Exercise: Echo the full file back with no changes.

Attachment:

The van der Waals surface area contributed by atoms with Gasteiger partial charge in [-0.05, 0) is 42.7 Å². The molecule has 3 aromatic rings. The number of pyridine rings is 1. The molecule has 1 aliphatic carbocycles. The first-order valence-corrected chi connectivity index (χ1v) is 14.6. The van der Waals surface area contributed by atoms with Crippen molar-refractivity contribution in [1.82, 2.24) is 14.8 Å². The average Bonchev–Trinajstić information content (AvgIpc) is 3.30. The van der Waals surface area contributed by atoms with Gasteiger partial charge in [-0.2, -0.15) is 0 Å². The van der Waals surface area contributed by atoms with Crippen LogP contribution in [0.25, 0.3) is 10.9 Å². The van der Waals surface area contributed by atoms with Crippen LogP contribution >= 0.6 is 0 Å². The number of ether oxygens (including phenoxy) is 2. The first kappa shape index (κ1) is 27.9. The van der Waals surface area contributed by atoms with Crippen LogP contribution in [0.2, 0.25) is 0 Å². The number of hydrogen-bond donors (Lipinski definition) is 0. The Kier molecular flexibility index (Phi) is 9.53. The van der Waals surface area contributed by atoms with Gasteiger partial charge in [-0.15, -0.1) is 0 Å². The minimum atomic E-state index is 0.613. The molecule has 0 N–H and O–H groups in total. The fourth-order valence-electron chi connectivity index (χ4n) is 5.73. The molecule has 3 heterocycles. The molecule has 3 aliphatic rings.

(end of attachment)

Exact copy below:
The van der Waals surface area contributed by atoms with Gasteiger partial charge in [-0.05, 0) is 42.7 Å². The molecule has 3 aromatic rings. The number of pyridine rings is 1. The molecule has 1 aliphatic carbocycles. The first-order valence-corrected chi connectivity index (χ1v) is 14.6. The van der Waals surface area contributed by atoms with Crippen molar-refractivity contribution in [1.82, 2.24) is 14.8 Å². The average Bonchev–Trinajstić information content (AvgIpc) is 3.30. The van der Waals surface area contributed by atoms with Gasteiger partial charge in [-0.2, -0.15) is 0 Å². The van der Waals surface area contributed by atoms with Crippen LogP contribution in [0.25, 0.3) is 10.9 Å². The van der Waals surface area contributed by atoms with Crippen LogP contribution >= 0.6 is 0 Å². The number of ether oxygens (including phenoxy) is 2. The first kappa shape index (κ1) is 27.9. The van der Waals surface area contributed by atoms with Crippen LogP contribution in [0.2, 0.25) is 0 Å². The number of hydrogen-bond donors (Lipinski definition) is 0. The Kier molecular flexibility index (Phi) is 9.53. The van der Waals surface area contributed by atoms with Gasteiger partial charge in [-0.15, -0.1) is 0 Å². The minimum atomic E-state index is 0.613. The molecule has 0 N–H and O–H groups in total. The fourth-order valence-electron chi connectivity index (χ4n) is 5.73. The molecule has 3 heterocycles. The molecule has 3 aliphatic rings.